2. Any written evidence and documents relied on.

The defendant must provide sufficient information for the court to determine whether it has acted lawfully.

When the time for lodging of evidence has expired the case enters a 'warned list' and all parties are informed of this by the court.  The parties' advocates will be contacted by the court in order to seek to agree a date for the hearing.

A skeleton argument should be lodged by both parties.  The claimant must file it with the court and serve it on the other parties not less than 21 days before the date of the hearing.  The defendant must file and serve his skeleton argument not less than 14 days before the date of the hearing.  The skeleton must contain:

  1. A time estimate for the complete hearing including the delivery of judgment;
  2. A list of issues;
  3. A list of the legal points to be taken;
  4. A chronology of events and list of individuals referred to;
  5. A list of essential documents for pre reading by the court;

The claimant must file a paginated bundle not less than 21 days before the hearing.

The hearing of the JR claim is normally before a single judge in open court.

If the claimant is successful the court will make an appropriate order for one or more of the remedies set out in 1.2 above.

The unsuccessful party at the substantive hearing can seek permission to appeal against the decision to the Court of Appeal. 


The JR pre-action protocol will not be appropriate in urgent cases.  Urgent cases might also be expedited through the JR procedure set out in CPR 54.  Urgent cases typically include: claims where directions have been set or are in force for the claimant's removal from the UK; where there is an urgent need for an interim order to compel a public authority to act where it has unlawfully refused to do so, for example the failure of a local housing authority to secure interim accommodation for a homeless claimant.

Where the claimant considers the matter is urgent the claim form must be accompanied by a Request for Urgent Consideration, Form N463.  The proposed timescale sought must be set out.

If the defendant considers that the matter is one of urgency, and the claimant has not filed a Form N463, this should be stated clearly in the acknowledgment of service.  The acknowledgment of service should contain an explanation as to why the matter is urgent and an application for directions that the matter be dealt with expeditiously.  The Administrative Court will then pass the papers immediately to a judge for his consideration on the point of urgency.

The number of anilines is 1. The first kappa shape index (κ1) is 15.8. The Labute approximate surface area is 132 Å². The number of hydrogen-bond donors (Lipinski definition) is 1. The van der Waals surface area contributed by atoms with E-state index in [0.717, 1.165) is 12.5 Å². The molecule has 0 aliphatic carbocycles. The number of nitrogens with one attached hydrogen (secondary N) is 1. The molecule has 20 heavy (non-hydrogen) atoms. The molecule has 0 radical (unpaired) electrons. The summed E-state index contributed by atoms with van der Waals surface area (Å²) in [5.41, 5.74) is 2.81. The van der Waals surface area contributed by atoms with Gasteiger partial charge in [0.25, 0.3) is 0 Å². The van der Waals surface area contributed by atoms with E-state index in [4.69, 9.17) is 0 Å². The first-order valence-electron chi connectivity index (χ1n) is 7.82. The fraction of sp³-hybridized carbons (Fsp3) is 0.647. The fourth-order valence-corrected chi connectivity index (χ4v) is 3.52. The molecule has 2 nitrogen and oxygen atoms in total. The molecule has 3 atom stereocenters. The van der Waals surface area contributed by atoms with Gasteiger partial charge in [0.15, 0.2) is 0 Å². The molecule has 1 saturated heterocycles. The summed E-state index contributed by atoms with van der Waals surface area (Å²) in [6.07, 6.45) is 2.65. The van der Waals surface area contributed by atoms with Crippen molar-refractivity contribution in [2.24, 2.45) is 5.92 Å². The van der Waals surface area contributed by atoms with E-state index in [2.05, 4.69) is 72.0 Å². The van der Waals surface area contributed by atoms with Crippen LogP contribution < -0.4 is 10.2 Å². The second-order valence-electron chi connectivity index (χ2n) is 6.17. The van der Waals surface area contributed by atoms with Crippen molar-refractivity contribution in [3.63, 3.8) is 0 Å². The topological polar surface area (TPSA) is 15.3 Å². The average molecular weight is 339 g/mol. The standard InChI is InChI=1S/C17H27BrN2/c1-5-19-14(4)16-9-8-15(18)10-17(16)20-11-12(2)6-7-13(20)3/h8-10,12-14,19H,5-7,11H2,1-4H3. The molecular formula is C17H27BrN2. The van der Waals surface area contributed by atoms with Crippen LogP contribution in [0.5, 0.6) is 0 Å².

Where a direction has been given for expedition the case will take priority over other cases and will enter an 'expected warned list'.


The general rule is that the party which loses a substantive claim for JR will be ordered to pay its own and the other party's costs.  However, the judge considering the matter has discretion to deal with the issue of costs as he considers appropriate in all of the circumstances.

Costs may be awarded in respect of an unsuccessful paper application.  The courts are increasingly receptive to costs applications where permission is unsuccessfully pursued into open court following a paper refusal.
                                                ß                                                                                                              ß

Refusal of permission


Within 7 days…


Claimant makes request for oral hearing


Notice of oral hearing given to all parties 2 days before hearing…


Defendant need not attend hearing unless directed to do so by the judge…


Oral hearing in front of single High Court Judge listed for 30 minutes


If permission refused at oral hearing within 7 days of the decision…


Claimant may appeal to Court of Appeal

Grant of permission


Within 35 days of service of the order granting permission…


Defendant files and serves on the court and claimant a response and written evidence


Within 21 days of the substantive hearing date…


Claimant files skeleton argument and bundle


Within 14 days of the substantive hearing date…


Defendant files skeleton argument


Substantive hearing before single High Court judge in open court with oral submissions from all parties and any interested parties that have filed a response


Unsuccessful party may appeal to the Court of Appeal